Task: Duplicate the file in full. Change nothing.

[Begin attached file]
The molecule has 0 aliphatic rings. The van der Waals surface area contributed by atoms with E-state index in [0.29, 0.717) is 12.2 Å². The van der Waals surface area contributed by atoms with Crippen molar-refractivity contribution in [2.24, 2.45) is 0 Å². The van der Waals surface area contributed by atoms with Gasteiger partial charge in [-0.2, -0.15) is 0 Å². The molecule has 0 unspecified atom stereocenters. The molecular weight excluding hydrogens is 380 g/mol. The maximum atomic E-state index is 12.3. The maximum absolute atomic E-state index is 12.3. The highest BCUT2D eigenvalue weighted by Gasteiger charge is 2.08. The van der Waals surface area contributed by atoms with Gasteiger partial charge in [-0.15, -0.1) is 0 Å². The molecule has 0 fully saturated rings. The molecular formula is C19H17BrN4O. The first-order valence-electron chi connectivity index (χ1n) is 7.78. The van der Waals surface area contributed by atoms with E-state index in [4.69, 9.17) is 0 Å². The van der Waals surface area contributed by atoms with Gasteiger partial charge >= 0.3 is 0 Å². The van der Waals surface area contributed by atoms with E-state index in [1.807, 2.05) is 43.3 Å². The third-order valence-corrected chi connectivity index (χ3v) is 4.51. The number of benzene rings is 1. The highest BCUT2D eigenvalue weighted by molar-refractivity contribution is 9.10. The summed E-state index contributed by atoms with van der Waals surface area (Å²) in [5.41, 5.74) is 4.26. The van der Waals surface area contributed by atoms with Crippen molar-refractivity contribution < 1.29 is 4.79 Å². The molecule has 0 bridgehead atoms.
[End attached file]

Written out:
The molecule has 0 aliphatic rings. The van der Waals surface area contributed by atoms with E-state index in [0.29, 0.717) is 12.2 Å². The van der Waals surface area contributed by atoms with Crippen molar-refractivity contribution in [2.24, 2.45) is 0 Å². The van der Waals surface area contributed by atoms with Gasteiger partial charge in [-0.2, -0.15) is 0 Å². The molecule has 0 unspecified atom stereocenters. The molecular weight excluding hydrogens is 380 g/mol. The maximum atomic E-state index is 12.3. The maximum absolute atomic E-state index is 12.3. The highest BCUT2D eigenvalue weighted by Gasteiger charge is 2.08. The van der Waals surface area contributed by atoms with Gasteiger partial charge in [-0.15, -0.1) is 0 Å². The molecule has 0 fully saturated rings. The molecular formula is C19H17BrN4O. The first-order valence-electron chi connectivity index (χ1n) is 7.78. The van der Waals surface area contributed by atoms with E-state index in [4.69, 9.17) is 0 Å². The van der Waals surface area contributed by atoms with Gasteiger partial charge >= 0.3 is 0 Å². The van der Waals surface area contributed by atoms with E-state index in [1.807, 2.05) is 43.3 Å². The third-order valence-corrected chi connectivity index (χ3v) is 4.51. The number of benzene rings is 1. The highest BCUT2D eigenvalue weighted by molar-refractivity contribution is 9.10. The summed E-state index contributed by atoms with van der Waals surface area (Å²) in [5.41, 5.74) is 4.26. The van der Waals surface area contributed by atoms with Crippen molar-refractivity contribution < 1.29 is 4.79 Å². The molecule has 0 bridgehead atoms.